The String
(Le Fil)

TLA Releasing,

Mehdi Ben Attia

Mehdi Ben Attia,
Olivier Laneurie

Claudia Cardinale,
Antonin Stahly,
Salim Kechiouche
Lotfi Dziri,
Rihab Mejri

Unrated, 93 min.

Coming Home
by Michael D. Klemm
A shorter version also appeared on, October, 2010
Posted online October, 2010

Once upon a time, a positive love story between two men (or two women) was a cause for celebration. This scenario has become so common that today's queer filmmakers need to find new ways to make this material fresh or risk getting lost in the shuffle. The String (Le Fil, 2009), the debut film from director Mehdi Ben Attia, mostly rises to the challenge. The gay love story is a familiar one but the script by Attia and Olivier Laneurie touches on relevant themes such as cultural and class divides in order to keep things interesting.

Malik (Antonin Stahly) is a thirty-something architect working in France. He returns to his native Tunisia to spend time with his recently widowed mother. Sara, his mother, is played by Italian screen legend Claudia Cardinale (Fellini's 8 1/2 and Visconti's The Leopard are just two of the highlights of her distinguished career). She's a bit on the overbearing side and wants her son to settle down permanently in Tunisia and get married. But Malik is, of course, gay and doesn't take kindly to his mother's attempts to fix him up with a nice native girl. Malik's therapist has advised him to come clean about his sexuality to his family but he just doesn't seem to find the right moment. Complicating matters, Malik has fallen for his Mother's hunky handyman, Bilal (Salim Kechiouche).

Bilal is also a stranger in a strange land. He has also recently returned home to Tunisia (like Malik, he spent many years in France) and is trying to fit in. He works as a handyman in exchange for lodgings in a bungalow on Sara's bourgeois estate and, for that reason, he initially tries to ignore the attraction he feels towards her son. When they finally do it, there are full blown fireworks. They enjoy one of the sweetest kissing scenes I've ever seen on film. Third act drama is supplied when Mother finds the two of them in bed.

Much of the film is funny. The audience is told not to take a lot of this seriously by campy, melodramatic music that crosses Pedro Almodovar and James Bond. The filmmakers also mine untypical situations to find sublime comedy. Take the scene when Malik resumes work as an architect. His client? A Muslim cleric who will have to settle for a smaller mosque if he wants a bigger parking ramp. There's a great moment, straight out of Harold and Maude, where Mother brings home a nice girl for Malik to meet, with her family in tow, and Malik deliberately scares them away by ranting militant slogans.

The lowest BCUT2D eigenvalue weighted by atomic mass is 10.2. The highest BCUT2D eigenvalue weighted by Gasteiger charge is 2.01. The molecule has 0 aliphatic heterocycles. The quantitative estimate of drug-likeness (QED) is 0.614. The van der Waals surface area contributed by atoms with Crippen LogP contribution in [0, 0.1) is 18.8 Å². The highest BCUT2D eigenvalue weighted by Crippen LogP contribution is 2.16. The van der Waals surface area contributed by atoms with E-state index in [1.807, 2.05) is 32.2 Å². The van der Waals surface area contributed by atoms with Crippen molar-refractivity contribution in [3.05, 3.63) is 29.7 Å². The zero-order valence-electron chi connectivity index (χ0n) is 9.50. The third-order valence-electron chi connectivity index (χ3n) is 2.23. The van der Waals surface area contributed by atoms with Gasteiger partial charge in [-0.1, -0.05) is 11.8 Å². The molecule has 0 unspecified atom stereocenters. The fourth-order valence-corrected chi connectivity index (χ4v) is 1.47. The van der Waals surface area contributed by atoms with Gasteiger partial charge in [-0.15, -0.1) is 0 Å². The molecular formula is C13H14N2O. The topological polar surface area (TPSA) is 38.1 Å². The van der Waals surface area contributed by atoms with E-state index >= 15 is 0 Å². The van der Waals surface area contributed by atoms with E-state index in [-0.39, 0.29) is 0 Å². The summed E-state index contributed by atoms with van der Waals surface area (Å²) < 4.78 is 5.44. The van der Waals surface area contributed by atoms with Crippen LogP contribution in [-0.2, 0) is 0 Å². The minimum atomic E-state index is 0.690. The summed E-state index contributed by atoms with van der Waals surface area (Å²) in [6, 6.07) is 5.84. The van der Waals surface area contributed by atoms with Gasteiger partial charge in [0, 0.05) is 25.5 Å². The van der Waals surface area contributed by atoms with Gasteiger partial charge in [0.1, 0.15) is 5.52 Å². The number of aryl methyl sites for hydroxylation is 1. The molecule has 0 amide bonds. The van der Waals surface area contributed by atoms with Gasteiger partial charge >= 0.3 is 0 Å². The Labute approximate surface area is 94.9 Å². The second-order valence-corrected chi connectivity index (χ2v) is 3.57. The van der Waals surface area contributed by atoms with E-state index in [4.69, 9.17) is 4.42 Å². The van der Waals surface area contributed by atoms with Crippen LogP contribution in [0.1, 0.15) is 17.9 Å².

Other plot strands include Malik agreeing to marry his lesbian friend so that her baby will have a father and Mom will shut up already about grandchildren. Much of The String seems to be about breaking taboos. Malik picks up a stranger and they have sex in an alley. He also has sex with a male cousin at one point too. When he and Bilal become involved, the situation mirrors Lady Chatterly's Lover in that Malik is also crossing class lines by doing it with a "servant." The tone to all of this has been light but it should be pointed out that Malik is getting away with all this in an Islamic country that doesn't have high marks from Amnesty International for its record on human rights.

In a nice parallel, we learn that Malik's mother also once broke taboos as a young European woman marrying an Arab.

Visual symbols abound in this tale of a man's attempts to cut his mother's apron strings. As a child, Malik used to spin because he imagined himself entangled in string. As an adult, he suffers from panic attacks. During moments of stress, he sees a long string hanging off his shirt that is connected to his mother. These moments are a tad obvious and forced, but they look cool. Director Attia has a flair for offbeat images. There's a terrific sight gag when Malik gives Bilal a ride on his motorbike while wearing a helmet that is three times bigger than it needs to be - effectively draining all possible romanticism from the comic scene.

The acting is terrific, especially Cardinale. Kechiouche (Bilal) has previously played hunks in Three Dancing Slaves as well as in other European queer faire. As cinema, the widescreen photography makes full use of its canvas. Most of this film satisfies but the ending gets a bit maudlin. Everything is tied up in too neat of a ribbon for my taste. But, aside from that, I enjoyed most of The String. At the least, it's a great date movie for those who don't hate subtitles.